Joseph Olson, Hamline prof, applauds Starbucks' stand on packin' heat
By Hart Van Denburg in Civil Society
Tue., Mar. 9 2010 @ 12:15PM
Hamline University Professor Joseph Olson, who played a key role in drafting Minnesota's current concealed-carry firearms laws, has given Starbucks a big long-distance pat on the back in its growing battle with the Brady Campaign to Prevent Gun Violence.
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"In this case, 43 of the 50 U.S. states have open carry weapon laws," the company said. "Where these laws don't exist, we comply with laws that prohibit the open carrying of weapons. The political, policy and legal debates around these issues belong in the legislatures and courts, not in our stores."
That's fine with Olson, who points out that current law in Minnesota allows individuals with gun permits to carry a properly-holstered firearm into a private establishment, except in cases where there is a clearly-displayed sign prohibiting guns. If someone is found to have a firearm on property where it's not permitted, the gun owner can be asked to leave by the establishment's owner; the owner can have police come and escort the gun owner off the property if necessary. If they don't leave, they can be arrested and charged with a misdemeanor.
There are 60,000 firearms permit holders in Minnesota, Olson said. And as far as he knows, none have ever been arrested for violating the current law.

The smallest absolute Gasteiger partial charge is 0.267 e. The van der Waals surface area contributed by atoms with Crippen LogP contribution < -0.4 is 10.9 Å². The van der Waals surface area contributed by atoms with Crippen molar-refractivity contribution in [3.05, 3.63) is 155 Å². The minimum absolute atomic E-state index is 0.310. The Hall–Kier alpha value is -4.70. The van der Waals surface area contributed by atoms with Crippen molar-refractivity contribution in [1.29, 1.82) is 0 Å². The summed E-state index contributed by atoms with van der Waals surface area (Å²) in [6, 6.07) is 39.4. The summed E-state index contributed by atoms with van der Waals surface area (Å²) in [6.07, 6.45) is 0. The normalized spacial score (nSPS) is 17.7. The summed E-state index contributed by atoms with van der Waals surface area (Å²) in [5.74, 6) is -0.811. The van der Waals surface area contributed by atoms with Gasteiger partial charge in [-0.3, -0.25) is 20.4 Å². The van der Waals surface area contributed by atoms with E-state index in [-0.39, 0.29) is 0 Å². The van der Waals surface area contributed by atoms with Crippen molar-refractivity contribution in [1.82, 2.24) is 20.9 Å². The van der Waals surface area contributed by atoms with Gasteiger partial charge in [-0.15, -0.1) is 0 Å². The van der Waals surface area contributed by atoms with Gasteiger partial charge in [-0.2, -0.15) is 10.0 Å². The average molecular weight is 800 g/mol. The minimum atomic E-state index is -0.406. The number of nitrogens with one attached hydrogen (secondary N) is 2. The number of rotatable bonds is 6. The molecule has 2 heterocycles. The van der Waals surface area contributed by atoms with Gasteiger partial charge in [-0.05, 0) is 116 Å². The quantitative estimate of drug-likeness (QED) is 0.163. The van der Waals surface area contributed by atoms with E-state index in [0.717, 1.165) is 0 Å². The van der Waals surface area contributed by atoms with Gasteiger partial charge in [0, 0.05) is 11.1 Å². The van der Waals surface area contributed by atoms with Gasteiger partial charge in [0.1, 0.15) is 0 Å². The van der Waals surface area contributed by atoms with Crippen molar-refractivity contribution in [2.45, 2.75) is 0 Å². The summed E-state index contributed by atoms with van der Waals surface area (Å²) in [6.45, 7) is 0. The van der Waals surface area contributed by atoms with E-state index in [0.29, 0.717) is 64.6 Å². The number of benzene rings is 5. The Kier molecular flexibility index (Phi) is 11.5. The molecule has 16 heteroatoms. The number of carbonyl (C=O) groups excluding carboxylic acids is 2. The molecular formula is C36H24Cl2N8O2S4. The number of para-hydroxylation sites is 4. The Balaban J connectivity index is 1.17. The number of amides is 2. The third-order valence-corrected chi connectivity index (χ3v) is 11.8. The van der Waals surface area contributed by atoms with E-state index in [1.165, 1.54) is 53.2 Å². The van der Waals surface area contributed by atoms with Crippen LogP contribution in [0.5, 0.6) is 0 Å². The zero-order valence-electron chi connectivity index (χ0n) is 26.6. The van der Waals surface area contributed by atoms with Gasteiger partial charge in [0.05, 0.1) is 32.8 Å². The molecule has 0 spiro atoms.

"It's just not a problem," he said.
Joan Peterson, of Duluth, who sits on Brady's board, says she understands that the law allows permitted gun owners to carry firearms. But she's appalled that anyone would want to do such a thing at a neighborhood coffee shop, where the biggest threat anyone faces is a toddler tipping over a coffee cup. She says there's no specific effort under way in Minnesota to get Starbucks to change its corporate policy. She's leaving that to the national petition drive.
Olson dismissed the Brady group's campaign as little more than a public relations ploy.
"The Constitution isn't on their side," he said. "The threat is not from law-abiding citizens."
But Peterson points out that it was OpenCarry.org that got the ball rolling in this particular case, and that her organization is merely responding to what it calls a blatant provocation aimed agitating for changes in state laws to allow more guns into more and more places. She respects gun owners' stand on the Second Amendment, but she says their world view is one grounded in fear of "someone around every corner" -- and that their solution is wrong.
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